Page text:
{Scotland} Inspired by Language and Learning

January 23, 2013

Scotland

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It’s Burns Night on Friday, the day when the life and works of Scotland’s great poet Robert Burns get celebrated. Weather and airports permitting, one of our best friends will be arriving just in time, with a haggis or two tucked away in his suitcase. What better excuse then to write about the fabulous Robert Burns Birthplace Museum in Ayrshire, Scotland.

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As well as the modern building housing the collection of Burns’ life and works, the museum site comprises the historic cottage where Burns was born, the Burns Monument erected in his honour, the Poet’s Path with its giant mouse statue and weather vanes retelling the story of Burns’ famous poem Tam o’Shanter, and the Auld Kirk and Brig o’Doon, historic landmarks that both feature in the poem.

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The main exhibition in the museum’s modern building takes up one gallery, and is filled with audio, visual and interactive elements to engage visitors with all aspects of Scotland’s famous poet. The central area focuses on the life of Robert Burns, i.e. the man behind the myth. As well as his books, manuscripts and letters, the exhibits include personal items such as Burn’s writing desk or watch, family photos, and an overview of his family tree and social circle which included over 200 friends and contacts. Visitors are invited to draw their own social circle to take home, or to create their shadow portrait as a souvenir which they can then email to themselves.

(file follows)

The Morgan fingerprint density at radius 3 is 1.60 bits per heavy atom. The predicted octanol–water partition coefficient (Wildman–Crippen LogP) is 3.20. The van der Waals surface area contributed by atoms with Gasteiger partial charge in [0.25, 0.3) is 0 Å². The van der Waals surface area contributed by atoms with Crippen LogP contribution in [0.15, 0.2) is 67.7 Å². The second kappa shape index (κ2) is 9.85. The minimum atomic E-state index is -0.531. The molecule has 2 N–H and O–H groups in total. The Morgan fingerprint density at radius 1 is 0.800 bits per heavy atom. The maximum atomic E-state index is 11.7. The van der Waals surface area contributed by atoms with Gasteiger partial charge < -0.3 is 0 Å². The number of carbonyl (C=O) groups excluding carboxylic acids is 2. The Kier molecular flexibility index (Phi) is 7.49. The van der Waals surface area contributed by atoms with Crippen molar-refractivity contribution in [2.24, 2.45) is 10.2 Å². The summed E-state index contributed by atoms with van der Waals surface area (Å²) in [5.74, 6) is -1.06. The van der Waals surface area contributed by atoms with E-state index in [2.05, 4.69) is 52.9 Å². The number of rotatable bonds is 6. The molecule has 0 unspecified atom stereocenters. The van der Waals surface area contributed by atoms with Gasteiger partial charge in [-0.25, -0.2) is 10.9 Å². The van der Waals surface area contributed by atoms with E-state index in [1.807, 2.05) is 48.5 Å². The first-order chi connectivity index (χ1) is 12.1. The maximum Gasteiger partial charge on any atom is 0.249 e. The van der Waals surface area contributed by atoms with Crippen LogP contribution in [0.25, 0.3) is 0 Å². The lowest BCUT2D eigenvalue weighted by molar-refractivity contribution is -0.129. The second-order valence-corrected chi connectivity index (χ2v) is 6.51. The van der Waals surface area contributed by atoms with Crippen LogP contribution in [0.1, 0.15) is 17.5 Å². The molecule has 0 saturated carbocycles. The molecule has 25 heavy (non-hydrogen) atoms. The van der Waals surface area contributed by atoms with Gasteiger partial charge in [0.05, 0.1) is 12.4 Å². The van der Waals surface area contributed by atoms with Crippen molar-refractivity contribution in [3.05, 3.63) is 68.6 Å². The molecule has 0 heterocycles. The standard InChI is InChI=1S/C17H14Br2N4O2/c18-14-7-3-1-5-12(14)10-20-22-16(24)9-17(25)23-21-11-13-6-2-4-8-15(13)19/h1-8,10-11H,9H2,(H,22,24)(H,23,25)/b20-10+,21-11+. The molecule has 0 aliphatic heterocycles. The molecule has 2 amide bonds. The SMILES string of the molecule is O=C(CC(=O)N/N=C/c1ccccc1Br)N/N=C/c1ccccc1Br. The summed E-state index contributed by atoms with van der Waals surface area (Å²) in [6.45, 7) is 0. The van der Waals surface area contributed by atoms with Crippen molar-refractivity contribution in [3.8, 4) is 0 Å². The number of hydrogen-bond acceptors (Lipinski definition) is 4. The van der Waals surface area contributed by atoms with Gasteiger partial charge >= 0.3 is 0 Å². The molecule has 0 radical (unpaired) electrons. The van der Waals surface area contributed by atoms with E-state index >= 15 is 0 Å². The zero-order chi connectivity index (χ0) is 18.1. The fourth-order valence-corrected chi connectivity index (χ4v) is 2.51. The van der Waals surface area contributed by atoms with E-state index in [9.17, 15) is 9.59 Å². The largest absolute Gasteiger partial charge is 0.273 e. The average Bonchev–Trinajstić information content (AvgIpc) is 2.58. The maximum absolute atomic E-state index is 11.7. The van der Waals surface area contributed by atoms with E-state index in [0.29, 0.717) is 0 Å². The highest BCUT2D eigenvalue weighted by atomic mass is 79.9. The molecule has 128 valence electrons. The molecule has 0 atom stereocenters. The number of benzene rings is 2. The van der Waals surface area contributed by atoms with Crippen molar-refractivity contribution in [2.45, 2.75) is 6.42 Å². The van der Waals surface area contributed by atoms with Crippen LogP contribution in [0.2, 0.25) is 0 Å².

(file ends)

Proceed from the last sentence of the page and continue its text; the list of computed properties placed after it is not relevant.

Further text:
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Another section focuses on ‘What Inspired Robert Burns?’, with a viewfinder and audio recordings of the Scottish countryside, animals and other natural sound recordings adding to the ambience. ‘Chapter and Verse’ displays musical instruments alongside a touchscreen jukebox where visitors can choose between tear jerkers, power ballads and floor fillers, whilst the section of ‘Power Ballads’ itself introduces Burns’ revolutionary ideas, his strong belief in equality and independence , and his hatred of injustice. Another touch screen interactive allows visitors to choose panel members to debate with Burns on ‘Burning Issues’ such as taxation, devolution, revolution or emigration (which you can also play online). And Burns was also greatly influenced by his belief in God and his time as a freemason, the focus of ‘Faith and Fraternity’ where visitors can also learn some new words in a Scots version of ‘The Minister’s Cat’.

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Finally, part of Burns’ life is his ongoing ‘Fame’, from local hero and household name, to being celebrated across the world. Next to a collection of translated books and Burns memorabilia, there’s a table laid out for a Burns Supper and visitors can take part in a virtual animated version, from the piping in of the haggis, to the singing of Auld Lang Syne. For a bit of fun, visitors could try their hand at a touch screen photo fit of Burns and design a tartan shortbread tin to go with it (which you can also play online).